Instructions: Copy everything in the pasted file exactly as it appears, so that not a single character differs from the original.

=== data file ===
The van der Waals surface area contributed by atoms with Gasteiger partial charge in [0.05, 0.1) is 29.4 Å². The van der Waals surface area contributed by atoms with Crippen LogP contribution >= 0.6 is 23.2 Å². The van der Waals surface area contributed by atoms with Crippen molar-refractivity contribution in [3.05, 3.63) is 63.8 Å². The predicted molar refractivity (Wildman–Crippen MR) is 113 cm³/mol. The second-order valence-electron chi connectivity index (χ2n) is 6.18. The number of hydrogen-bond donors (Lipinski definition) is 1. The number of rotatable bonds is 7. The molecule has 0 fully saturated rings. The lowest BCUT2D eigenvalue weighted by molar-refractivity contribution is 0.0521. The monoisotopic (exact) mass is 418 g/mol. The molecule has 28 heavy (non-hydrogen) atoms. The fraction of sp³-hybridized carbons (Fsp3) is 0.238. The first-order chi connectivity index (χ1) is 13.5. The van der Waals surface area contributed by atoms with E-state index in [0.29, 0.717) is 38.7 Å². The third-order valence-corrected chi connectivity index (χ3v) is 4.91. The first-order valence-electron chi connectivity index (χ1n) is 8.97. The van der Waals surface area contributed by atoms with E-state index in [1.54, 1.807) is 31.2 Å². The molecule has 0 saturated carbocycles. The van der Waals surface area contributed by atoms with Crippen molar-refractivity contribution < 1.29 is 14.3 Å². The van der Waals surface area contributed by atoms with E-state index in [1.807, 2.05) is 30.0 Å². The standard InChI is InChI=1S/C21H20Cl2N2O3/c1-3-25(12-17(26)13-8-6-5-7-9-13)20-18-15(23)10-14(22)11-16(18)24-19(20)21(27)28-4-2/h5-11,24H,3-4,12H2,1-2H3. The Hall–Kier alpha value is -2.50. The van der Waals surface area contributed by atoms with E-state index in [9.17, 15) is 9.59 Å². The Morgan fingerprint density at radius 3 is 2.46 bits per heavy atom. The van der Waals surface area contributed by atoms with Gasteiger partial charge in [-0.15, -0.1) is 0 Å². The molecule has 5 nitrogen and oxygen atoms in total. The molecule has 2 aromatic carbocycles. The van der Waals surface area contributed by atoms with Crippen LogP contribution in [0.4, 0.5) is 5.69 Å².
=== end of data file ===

The van der Waals surface area contributed by atoms with Gasteiger partial charge in [0.05, 0.1) is 29.4 Å². The van der Waals surface area contributed by atoms with Crippen LogP contribution >= 0.6 is 23.2 Å². The van der Waals surface area contributed by atoms with Crippen molar-refractivity contribution in [3.05, 3.63) is 63.8 Å². The predicted molar refractivity (Wildman–Crippen MR) is 113 cm³/mol. The second-order valence-electron chi connectivity index (χ2n) is 6.18. The number of hydrogen-bond donors (Lipinski definition) is 1. The number of rotatable bonds is 7. The molecule has 0 fully saturated rings. The lowest BCUT2D eigenvalue weighted by molar-refractivity contribution is 0.0521. The monoisotopic (exact) mass is 418 g/mol. The molecule has 28 heavy (non-hydrogen) atoms. The fraction of sp³-hybridized carbons (Fsp3) is 0.238. The first-order chi connectivity index (χ1) is 13.5. The van der Waals surface area contributed by atoms with E-state index in [0.29, 0.717) is 38.7 Å². The third-order valence-corrected chi connectivity index (χ3v) is 4.91. The first-order valence-electron chi connectivity index (χ1n) is 8.97. The van der Waals surface area contributed by atoms with E-state index in [1.54, 1.807) is 31.2 Å². The molecule has 0 saturated carbocycles. The van der Waals surface area contributed by atoms with Crippen molar-refractivity contribution < 1.29 is 14.3 Å². The van der Waals surface area contributed by atoms with E-state index in [1.807, 2.05) is 30.0 Å². The standard InChI is InChI=1S/C21H20Cl2N2O3/c1-3-25(12-17(26)13-8-6-5-7-9-13)20-18-15(23)10-14(22)11-16(18)24-19(20)21(27)28-4-2/h5-11,24H,3-4,12H2,1-2H3. The Hall–Kier alpha value is -2.50. The van der Waals surface area contributed by atoms with E-state index in [9.17, 15) is 9.59 Å². The Morgan fingerprint density at radius 3 is 2.46 bits per heavy atom. The van der Waals surface area contributed by atoms with Gasteiger partial charge in [-0.15, -0.1) is 0 Å². The molecule has 5 nitrogen and oxygen atoms in total. The molecule has 2 aromatic carbocycles. The van der Waals surface area contributed by atoms with Crippen LogP contribution in [0.4, 0.5) is 5.69 Å².